Rushdie being Rushdie, he reverses the story’s old moral trajectory: for him, the compromise was the Prophet at his most attractive, and the abrogation a missed opportunity to embrace the multiplicity so vital to Rushdie both as a migrant and postmodern writer. Nevertheless, he dramatises his prophet’s struggles with deep sympathy. You could even argue, in this chapter at least, Rushdie is more faithful to the early Islamic sources than those later Muslims who elevated the Prophet into an infallible lawgiver. That new status, which emerged about 200 years after his death, made the dramatic ambiguity of the satanic verses story redundant; by 1988 practically no Muslims knew it existed.

Rushdie was genuinely disturbed that his book was perceived as offensive by Muslims—British ones especially

Like Rushdie’s best fiction, the Mahound chapter brings an ironic tone to a powerful originating moment. In Midnight’s Children, it is the birth of India; in Shame, the birth of Pakistan; in The Satanic Verses, the birth of Islam. Sometimes that irony, though, hardens into cynicism. The second Islam chapter loses many readers because of that—including this one.

After years away, Rushdie’s prophet returns to conquer his hometown and his old enemies go into hiding. One, a dissolute poet named Baal who had once taunted him in verse, ends up living in a brothel. The women working there appeal to the erotic fantasies of the defeated people by masquerading as Mahound’s wives. (Needless to say, this part is all Rushdie’s invention.) In a later essay, Rushdie defended these passages by saying that the real wives of the Prophet were shown to be chaste, so any offence taken was misplaced. But that is pushing it: the provocative power of these scenes rely on the commingling of the sacred and the profane. Even laying aside matters of taste, the scenario is too enamoured of the old whore/saint division; and its ostensible feminist critique of Islam is made less convincing, given all the female characters here are either repulsive crones or sex-mad -manipulators.

Although now lauded as a free speech absolutist, Rushdie was genuinely disturbed at the time that the book was perceived as offensive by Muslims—British ones especially. He had hoped that this would be the one group with the cultural knowledge and life experience to truly understand the conflicts played out in the novel. (Certainly, literary London missed the important bits: on publication, one interviewer asked Rushdie if he was worried about libelling his ex-colleagues in advertising.) On Christmas Eve in 1990, Rushdie met six Muslim scholars and explained that far from being a farrago of blasphemies, his novel was a serious exploration of faith and doubt. “We want to reclaim you for ourselves,” one scholar said to him, and Rushdie agreed. To the dismay of his supporters, a deal was struck. As he wrote in a newspaper article, he recited the declaration of faith, agreed to delay the paperback of The Satanic Verses and considered adding a note to any later edition confirming the book was not an “attack on Islam.”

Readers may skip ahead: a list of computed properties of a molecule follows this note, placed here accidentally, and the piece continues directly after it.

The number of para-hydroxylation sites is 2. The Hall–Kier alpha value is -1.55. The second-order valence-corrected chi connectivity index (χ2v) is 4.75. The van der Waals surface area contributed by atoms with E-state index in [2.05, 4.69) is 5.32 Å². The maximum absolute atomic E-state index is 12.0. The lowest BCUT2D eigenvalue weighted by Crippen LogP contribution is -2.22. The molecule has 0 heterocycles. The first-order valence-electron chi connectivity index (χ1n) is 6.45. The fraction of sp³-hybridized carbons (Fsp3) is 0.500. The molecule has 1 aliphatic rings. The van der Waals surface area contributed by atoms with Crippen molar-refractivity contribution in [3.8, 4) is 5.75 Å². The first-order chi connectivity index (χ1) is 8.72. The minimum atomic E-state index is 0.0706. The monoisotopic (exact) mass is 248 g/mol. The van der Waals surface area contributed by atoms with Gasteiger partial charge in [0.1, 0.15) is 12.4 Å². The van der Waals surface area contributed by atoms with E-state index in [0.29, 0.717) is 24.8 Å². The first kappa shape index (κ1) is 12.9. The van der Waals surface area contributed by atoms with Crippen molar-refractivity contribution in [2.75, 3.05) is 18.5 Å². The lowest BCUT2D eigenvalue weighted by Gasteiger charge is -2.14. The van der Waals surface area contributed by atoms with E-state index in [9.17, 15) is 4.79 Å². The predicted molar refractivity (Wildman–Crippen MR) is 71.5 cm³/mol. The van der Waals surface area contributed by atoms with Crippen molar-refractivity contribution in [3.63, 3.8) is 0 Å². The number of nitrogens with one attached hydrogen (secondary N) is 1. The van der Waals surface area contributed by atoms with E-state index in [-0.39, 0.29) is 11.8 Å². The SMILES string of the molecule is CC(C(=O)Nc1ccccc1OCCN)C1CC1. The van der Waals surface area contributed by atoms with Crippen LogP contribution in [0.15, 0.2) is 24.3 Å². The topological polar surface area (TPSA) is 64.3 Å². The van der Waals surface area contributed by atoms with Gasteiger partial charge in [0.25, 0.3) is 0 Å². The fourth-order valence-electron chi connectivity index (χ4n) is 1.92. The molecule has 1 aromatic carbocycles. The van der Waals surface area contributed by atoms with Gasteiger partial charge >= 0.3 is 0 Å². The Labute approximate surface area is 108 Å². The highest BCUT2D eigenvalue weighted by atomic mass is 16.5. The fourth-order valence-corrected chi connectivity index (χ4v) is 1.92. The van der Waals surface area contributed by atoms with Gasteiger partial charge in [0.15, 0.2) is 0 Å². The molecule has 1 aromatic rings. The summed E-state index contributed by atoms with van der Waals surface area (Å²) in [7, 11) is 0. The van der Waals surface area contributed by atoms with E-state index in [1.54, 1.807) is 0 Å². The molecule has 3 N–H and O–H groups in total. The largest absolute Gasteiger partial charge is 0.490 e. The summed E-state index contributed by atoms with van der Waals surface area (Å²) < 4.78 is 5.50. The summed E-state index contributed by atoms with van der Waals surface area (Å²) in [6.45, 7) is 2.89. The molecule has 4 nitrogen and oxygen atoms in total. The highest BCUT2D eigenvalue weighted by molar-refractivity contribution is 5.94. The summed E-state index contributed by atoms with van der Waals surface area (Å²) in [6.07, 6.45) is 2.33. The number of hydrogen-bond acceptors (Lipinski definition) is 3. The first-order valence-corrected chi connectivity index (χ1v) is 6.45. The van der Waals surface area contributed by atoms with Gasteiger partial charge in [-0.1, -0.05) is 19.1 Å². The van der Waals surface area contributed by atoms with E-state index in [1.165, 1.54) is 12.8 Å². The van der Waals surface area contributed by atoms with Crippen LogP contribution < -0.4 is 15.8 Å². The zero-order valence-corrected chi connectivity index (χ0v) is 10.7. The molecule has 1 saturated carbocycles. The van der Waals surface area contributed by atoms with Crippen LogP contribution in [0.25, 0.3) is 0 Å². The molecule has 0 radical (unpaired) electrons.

Very soon the same scholars were attacking him in public again, though. And the response from Tehran was even more emphatic: “Even if he repents and becomes the most pious Muslim on earth, there will be no change in this divine decree,” said Khamenei who, in disallowing the possibility of forgiveness and turning Khomeini’s words into holy writ, was running close to blasphemy himself.

Rushdie would later disavow his reaffirmation as Muslim; he withdrew the article from the paperback edition of his essay collection Imaginary Homelands. Like his Mahound, he blotted out his moment of weakness and became increasingly hardened in defence of his novel—and against Islam. You can hardly blame him: offering the hand of friendship to heal what he called a “family quarrel,” he was slapped in the face.

Countless Muslim writers and thinkers have dissented from religious orthodoxy, only to be lauded by later generations

His feelings about that time can be surmised by a moment from his next novel, The Moor’s Last Sigh. When the painter Aurora Zogoiby is attacked by Hindu fundamentalists for creating a supposedly pro-Muslim work, she must defend herself. “She was required by the public prints to speak ponderously of ‘underlying motives’ when she had had only whims, to make moral statements where there had been only (‘only!’) play, and feeling, and the unfolding inexorable logic of brush and light.”